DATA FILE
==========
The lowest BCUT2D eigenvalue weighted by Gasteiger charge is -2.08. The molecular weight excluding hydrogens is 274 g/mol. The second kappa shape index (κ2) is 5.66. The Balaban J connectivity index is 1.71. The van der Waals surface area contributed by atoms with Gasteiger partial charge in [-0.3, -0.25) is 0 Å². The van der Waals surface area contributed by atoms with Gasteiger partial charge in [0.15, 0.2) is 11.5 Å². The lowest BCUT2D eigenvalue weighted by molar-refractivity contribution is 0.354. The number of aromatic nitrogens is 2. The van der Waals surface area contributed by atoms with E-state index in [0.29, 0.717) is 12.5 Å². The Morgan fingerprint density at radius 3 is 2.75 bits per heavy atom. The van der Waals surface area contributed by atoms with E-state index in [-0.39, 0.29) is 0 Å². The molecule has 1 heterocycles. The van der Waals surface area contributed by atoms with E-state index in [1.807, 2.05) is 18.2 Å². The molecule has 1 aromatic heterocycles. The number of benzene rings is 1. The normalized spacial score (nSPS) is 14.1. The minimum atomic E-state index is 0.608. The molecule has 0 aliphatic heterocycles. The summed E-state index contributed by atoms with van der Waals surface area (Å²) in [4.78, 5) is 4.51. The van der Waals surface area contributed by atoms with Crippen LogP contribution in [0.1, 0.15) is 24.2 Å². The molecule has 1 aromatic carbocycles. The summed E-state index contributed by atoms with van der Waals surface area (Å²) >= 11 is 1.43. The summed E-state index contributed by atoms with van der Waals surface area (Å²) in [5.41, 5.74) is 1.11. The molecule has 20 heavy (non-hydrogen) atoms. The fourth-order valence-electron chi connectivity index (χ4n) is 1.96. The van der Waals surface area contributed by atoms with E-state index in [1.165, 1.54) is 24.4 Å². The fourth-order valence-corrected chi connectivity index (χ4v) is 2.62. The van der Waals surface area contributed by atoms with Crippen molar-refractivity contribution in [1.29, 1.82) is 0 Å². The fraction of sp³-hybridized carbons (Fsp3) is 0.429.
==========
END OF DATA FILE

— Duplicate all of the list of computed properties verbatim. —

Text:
The lowest BCUT2D eigenvalue weighted by Gasteiger charge is -2.08. The molecular weight excluding hydrogens is 274 g/mol. The second kappa shape index (κ2) is 5.66. The Balaban J connectivity index is 1.71. The van der Waals surface area contributed by atoms with Gasteiger partial charge in [-0.3, -0.25) is 0 Å². The van der Waals surface area contributed by atoms with Gasteiger partial charge in [0.15, 0.2) is 11.5 Å². The lowest BCUT2D eigenvalue weighted by molar-refractivity contribution is 0.354. The number of aromatic nitrogens is 2. The van der Waals surface area contributed by atoms with E-state index in [0.29, 0.717) is 12.5 Å². The Morgan fingerprint density at radius 3 is 2.75 bits per heavy atom. The van der Waals surface area contributed by atoms with E-state index in [-0.39, 0.29) is 0 Å². The molecule has 1 heterocycles. The van der Waals surface area contributed by atoms with E-state index in [1.807, 2.05) is 18.2 Å². The molecule has 1 aromatic heterocycles. The number of benzene rings is 1. The normalized spacial score (nSPS) is 14.1. The minimum atomic E-state index is 0.608. The molecule has 0 aliphatic heterocycles. The summed E-state index contributed by atoms with van der Waals surface area (Å²) in [4.78, 5) is 4.51. The van der Waals surface area contributed by atoms with Crippen LogP contribution in [0.1, 0.15) is 24.2 Å². The molecule has 1 aromatic carbocycles. The summed E-state index contributed by atoms with van der Waals surface area (Å²) >= 11 is 1.43. The summed E-state index contributed by atoms with van der Waals surface area (Å²) in [5.41, 5.74) is 1.11. The molecule has 20 heavy (non-hydrogen) atoms. The fourth-order valence-electron chi connectivity index (χ4n) is 1.96. The van der Waals surface area contributed by atoms with E-state index in [1.165, 1.54) is 24.4 Å². The fourth-order valence-corrected chi connectivity index (χ4v) is 2.62. The van der Waals surface area contributed by atoms with Crippen molar-refractivity contribution in [1.29, 1.82) is 0 Å². The fraction of sp³-hybridized carbons (Fsp3) is 0.429.